Let us celebrate Montana’s most dogged women entrepreneurs—I’m not talking about women who homesteaded and proved up. No, I’m talking about women who saw a need and filled bottles and jugs to satisfy it.
They are the lady bootleggers and this is their story. But first, let’s take a look at the law they broke.
The 18th Amendment
Montana voted in Prohibition in 1916, in part due to the persuasiveness of the Women’s Christian Temperance Union. They had whipped the voters up into a frenzy over the evils of alcohol. In late 1918, Prohibition under the 18th Amendment began in Montana—at least on paper. Saloons became soft drink parlors, ahem, until the law walked out the door and it was back to business as usual with moonshine and beer supplied by locals.
Those tasked with enforcing Prohibition expected to have a hard time in wide-open Montana—a state with abundant ingredients and lots of territory to cover. Dozens of bootleggers joined the fray, many of them women who made moonshine in their kitchens. Mind you, before Prohibition, respectable women weren’t allowed in saloons to drink. They drank, just not in public. Moms sent their children to the saloons’ back doors with pails in hand to fetch the brew. Ladies gathered to politely sip liquor in their parlors. Prohibition changed all that as they brewed beer, made wine, and distilled moonshine for themselves and for a wider audience.
Silver Bow’s Businesswomen
Before Prohibition, Butte alone had more than 200 saloons. Silver Bow County was the most populous, and drinking was part of the culture. If you worked a risky job like so many of the men in Butte and Anaconda did, emerging from the mine shaft or smelter unscathed was cause for celebration.
It’s no surprise Butte and Anaconda had their share of bootleggers. Dozens were women. Few business opportunities existed for women in the early 1900s before this. They were mainly home-based—taking in boarders or doing laundry. Clever women dovetailed their existing businesses with bootlegging.
Some, like Nora Gallagher, had noble intentions. The Butte widow started bootlegging to outfit her five children for Easter. Mary Ann McGonigle combined bootlegging with her laundry business quite successfully and enlisted the help of her daughter to deliver clean clothes and hooch to her customers. Call it an apprenticeship, if you will.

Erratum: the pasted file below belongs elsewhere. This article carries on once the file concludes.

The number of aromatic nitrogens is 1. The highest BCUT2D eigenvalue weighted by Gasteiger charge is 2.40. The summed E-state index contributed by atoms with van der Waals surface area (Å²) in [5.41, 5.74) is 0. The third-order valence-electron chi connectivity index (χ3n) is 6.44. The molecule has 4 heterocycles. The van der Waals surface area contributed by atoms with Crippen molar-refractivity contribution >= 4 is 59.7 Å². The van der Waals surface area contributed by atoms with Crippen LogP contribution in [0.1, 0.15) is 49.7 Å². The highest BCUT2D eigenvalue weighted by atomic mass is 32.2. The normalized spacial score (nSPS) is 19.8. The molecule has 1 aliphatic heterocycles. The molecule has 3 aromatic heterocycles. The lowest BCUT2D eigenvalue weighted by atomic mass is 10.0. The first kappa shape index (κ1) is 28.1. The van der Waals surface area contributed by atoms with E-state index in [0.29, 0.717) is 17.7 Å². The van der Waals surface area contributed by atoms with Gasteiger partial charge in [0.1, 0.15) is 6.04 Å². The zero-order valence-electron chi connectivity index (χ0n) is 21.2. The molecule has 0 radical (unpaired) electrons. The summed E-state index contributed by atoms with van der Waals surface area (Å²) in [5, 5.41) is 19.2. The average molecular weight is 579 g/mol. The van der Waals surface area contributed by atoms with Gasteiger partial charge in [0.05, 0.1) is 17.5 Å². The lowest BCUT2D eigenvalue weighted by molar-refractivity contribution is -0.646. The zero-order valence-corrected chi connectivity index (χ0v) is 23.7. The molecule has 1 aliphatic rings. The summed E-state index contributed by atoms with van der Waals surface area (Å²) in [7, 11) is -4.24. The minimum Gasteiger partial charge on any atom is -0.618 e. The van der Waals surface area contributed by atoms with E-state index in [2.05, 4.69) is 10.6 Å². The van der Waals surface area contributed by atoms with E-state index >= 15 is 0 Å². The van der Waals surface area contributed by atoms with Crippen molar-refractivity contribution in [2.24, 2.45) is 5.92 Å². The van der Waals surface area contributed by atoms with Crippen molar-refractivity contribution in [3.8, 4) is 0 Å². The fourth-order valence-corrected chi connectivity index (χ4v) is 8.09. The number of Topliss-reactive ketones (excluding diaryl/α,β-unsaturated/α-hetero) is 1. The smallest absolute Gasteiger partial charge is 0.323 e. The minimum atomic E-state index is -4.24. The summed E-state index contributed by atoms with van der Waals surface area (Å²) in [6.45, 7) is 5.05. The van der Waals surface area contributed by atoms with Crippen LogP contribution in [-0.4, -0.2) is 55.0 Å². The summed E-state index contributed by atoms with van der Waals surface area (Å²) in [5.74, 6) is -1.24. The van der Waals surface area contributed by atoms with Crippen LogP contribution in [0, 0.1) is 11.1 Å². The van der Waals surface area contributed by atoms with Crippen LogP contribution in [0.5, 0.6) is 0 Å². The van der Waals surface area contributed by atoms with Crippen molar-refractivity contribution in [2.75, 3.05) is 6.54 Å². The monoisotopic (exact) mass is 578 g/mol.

And then there was a Butte grandma, Lavinia Gilman. She had petitioned to divorce her mean-drunk husband years before but jumped on the bootlegging bandwagon at the age of 80. When she got caught with a 300-gallon still, the judge believed it belonged to her son and summoned him to court. He didn’t show. Lavinia got off with a warning.
I found a birthday party notice in the 1948 Montana Standard society pages for Lavinia “Auntie Vine” Gillman. Was she the same woman? The birth years don’t jive, but maybe the judge was expected to be more sympathetic toward an 80-year-old than a 60- or 70-year-old. Her kind face and grandma status probably did the trick.
The Bootlegging Lady of Glacier Park
Of all the lady bootleggers, we know the most about Josephine Doody. John Fraley interviewed people Josephine knew and shared her story in his book, Wild River Pioneers: Adventures in the Middle Fork of the Flathead, Great Bear Wilderness, and Glacier National Park. And we have photos of her that are part of the Glacier National Park Archives.
Georgia-born Josephine Gaines traveled to Colorado. The story gets sketchy but suffice it to say, a dead man and Josephine’s smoking gun made her a fugitive. She fled to Montana, landing work in a dancehall in McCarthyville—a long-gone railroad town near Marias Pass. Dan Doody, a patron, fell in love with Josephine and stole her away via mule to his remote cabin near Glacier Park. She had no choice but to kick her opium habit and, in time, embraced their lifestyle—hunting, fishing, and guiding big game hunters. Josephine had a knack for making moonshine and evading the law.